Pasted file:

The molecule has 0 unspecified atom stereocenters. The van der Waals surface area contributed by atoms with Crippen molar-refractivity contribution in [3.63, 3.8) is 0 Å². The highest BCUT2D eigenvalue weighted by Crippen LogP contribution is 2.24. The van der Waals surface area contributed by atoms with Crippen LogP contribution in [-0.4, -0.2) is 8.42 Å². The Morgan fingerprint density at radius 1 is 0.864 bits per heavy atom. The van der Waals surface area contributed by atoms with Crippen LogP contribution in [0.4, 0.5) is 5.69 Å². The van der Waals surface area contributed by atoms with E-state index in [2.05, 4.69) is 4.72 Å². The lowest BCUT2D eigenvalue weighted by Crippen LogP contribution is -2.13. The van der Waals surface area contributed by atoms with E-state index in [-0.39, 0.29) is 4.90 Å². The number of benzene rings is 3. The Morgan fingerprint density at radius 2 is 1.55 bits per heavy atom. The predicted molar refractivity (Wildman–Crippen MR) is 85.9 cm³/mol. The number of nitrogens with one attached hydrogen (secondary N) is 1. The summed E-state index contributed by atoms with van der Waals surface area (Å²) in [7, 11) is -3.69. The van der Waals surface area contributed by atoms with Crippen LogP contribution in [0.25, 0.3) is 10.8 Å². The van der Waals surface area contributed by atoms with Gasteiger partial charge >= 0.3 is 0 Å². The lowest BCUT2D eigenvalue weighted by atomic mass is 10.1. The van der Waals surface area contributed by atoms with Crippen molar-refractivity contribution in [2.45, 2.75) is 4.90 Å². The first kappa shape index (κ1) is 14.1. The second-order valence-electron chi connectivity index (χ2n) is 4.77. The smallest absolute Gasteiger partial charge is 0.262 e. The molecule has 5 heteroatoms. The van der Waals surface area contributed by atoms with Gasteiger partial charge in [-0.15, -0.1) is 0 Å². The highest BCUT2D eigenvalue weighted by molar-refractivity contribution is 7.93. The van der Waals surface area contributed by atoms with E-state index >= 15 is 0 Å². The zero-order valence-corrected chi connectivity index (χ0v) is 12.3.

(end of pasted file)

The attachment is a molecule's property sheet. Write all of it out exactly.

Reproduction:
The molecule has 0 unspecified atom stereocenters. The van der Waals surface area contributed by atoms with Crippen molar-refractivity contribution in [3.63, 3.8) is 0 Å². The highest BCUT2D eigenvalue weighted by Crippen LogP contribution is 2.24. The van der Waals surface area contributed by atoms with Crippen LogP contribution in [-0.4, -0.2) is 8.42 Å². The Morgan fingerprint density at radius 1 is 0.864 bits per heavy atom. The van der Waals surface area contributed by atoms with Crippen LogP contribution in [0.4, 0.5) is 5.69 Å². The van der Waals surface area contributed by atoms with E-state index in [2.05, 4.69) is 4.72 Å². The lowest BCUT2D eigenvalue weighted by Crippen LogP contribution is -2.13. The van der Waals surface area contributed by atoms with E-state index in [-0.39, 0.29) is 4.90 Å². The number of benzene rings is 3. The Morgan fingerprint density at radius 2 is 1.55 bits per heavy atom. The predicted molar refractivity (Wildman–Crippen MR) is 85.9 cm³/mol. The number of nitrogens with one attached hydrogen (secondary N) is 1. The summed E-state index contributed by atoms with van der Waals surface area (Å²) in [7, 11) is -3.69. The van der Waals surface area contributed by atoms with Crippen LogP contribution in [0.25, 0.3) is 10.8 Å². The van der Waals surface area contributed by atoms with Gasteiger partial charge >= 0.3 is 0 Å². The lowest BCUT2D eigenvalue weighted by atomic mass is 10.1. The van der Waals surface area contributed by atoms with Crippen molar-refractivity contribution in [2.45, 2.75) is 4.90 Å². The first kappa shape index (κ1) is 14.1. The second-order valence-electron chi connectivity index (χ2n) is 4.77. The smallest absolute Gasteiger partial charge is 0.262 e. The molecule has 5 heteroatoms. The van der Waals surface area contributed by atoms with Gasteiger partial charge in [-0.15, -0.1) is 0 Å². The highest BCUT2D eigenvalue weighted by molar-refractivity contribution is 7.93. The van der Waals surface area contributed by atoms with E-state index >= 15 is 0 Å². The zero-order valence-corrected chi connectivity index (χ0v) is 12.3.